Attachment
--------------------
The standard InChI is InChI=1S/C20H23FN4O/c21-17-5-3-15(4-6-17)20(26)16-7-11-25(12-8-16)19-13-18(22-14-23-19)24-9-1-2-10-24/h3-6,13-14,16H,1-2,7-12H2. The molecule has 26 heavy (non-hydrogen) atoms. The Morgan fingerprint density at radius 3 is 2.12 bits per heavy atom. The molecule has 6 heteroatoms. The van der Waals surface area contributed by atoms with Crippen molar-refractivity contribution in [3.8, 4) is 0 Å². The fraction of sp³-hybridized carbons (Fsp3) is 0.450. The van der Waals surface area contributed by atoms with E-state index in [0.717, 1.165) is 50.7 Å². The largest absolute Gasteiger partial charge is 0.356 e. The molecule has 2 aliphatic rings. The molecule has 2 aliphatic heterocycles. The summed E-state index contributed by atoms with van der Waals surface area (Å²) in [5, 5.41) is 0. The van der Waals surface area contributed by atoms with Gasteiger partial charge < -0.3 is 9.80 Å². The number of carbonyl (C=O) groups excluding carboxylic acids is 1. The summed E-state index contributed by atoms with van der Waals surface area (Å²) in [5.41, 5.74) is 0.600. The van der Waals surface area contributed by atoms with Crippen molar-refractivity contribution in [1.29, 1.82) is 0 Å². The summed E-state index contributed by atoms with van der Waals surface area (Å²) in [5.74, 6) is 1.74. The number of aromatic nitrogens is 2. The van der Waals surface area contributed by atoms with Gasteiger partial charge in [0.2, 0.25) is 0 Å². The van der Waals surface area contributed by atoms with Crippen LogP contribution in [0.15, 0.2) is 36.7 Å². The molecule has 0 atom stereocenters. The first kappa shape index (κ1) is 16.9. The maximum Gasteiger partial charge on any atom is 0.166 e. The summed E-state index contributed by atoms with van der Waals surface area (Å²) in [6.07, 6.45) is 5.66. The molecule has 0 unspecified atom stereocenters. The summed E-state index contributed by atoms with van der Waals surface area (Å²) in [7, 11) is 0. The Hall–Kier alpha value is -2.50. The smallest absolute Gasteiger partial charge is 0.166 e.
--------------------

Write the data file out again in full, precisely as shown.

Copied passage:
The standard InChI is InChI=1S/C20H23FN4O/c21-17-5-3-15(4-6-17)20(26)16-7-11-25(12-8-16)19-13-18(22-14-23-19)24-9-1-2-10-24/h3-6,13-14,16H,1-2,7-12H2. The molecule has 26 heavy (non-hydrogen) atoms. The Morgan fingerprint density at radius 3 is 2.12 bits per heavy atom. The molecule has 6 heteroatoms. The van der Waals surface area contributed by atoms with Crippen molar-refractivity contribution in [3.8, 4) is 0 Å². The fraction of sp³-hybridized carbons (Fsp3) is 0.450. The van der Waals surface area contributed by atoms with E-state index in [0.717, 1.165) is 50.7 Å². The largest absolute Gasteiger partial charge is 0.356 e. The molecule has 2 aliphatic rings. The molecule has 2 aliphatic heterocycles. The summed E-state index contributed by atoms with van der Waals surface area (Å²) in [5, 5.41) is 0. The van der Waals surface area contributed by atoms with Gasteiger partial charge < -0.3 is 9.80 Å². The number of carbonyl (C=O) groups excluding carboxylic acids is 1. The summed E-state index contributed by atoms with van der Waals surface area (Å²) in [5.41, 5.74) is 0.600. The van der Waals surface area contributed by atoms with Crippen molar-refractivity contribution in [1.29, 1.82) is 0 Å². The summed E-state index contributed by atoms with van der Waals surface area (Å²) in [5.74, 6) is 1.74. The number of aromatic nitrogens is 2. The van der Waals surface area contributed by atoms with Gasteiger partial charge in [0.2, 0.25) is 0 Å². The van der Waals surface area contributed by atoms with Crippen LogP contribution in [0.15, 0.2) is 36.7 Å². The molecule has 0 atom stereocenters. The first kappa shape index (κ1) is 16.9. The maximum Gasteiger partial charge on any atom is 0.166 e. The summed E-state index contributed by atoms with van der Waals surface area (Å²) in [6.07, 6.45) is 5.66. The molecule has 0 unspecified atom stereocenters. The summed E-state index contributed by atoms with van der Waals surface area (Å²) in [7, 11) is 0. The Hall–Kier alpha value is -2.50. The smallest absolute Gasteiger partial charge is 0.166 e.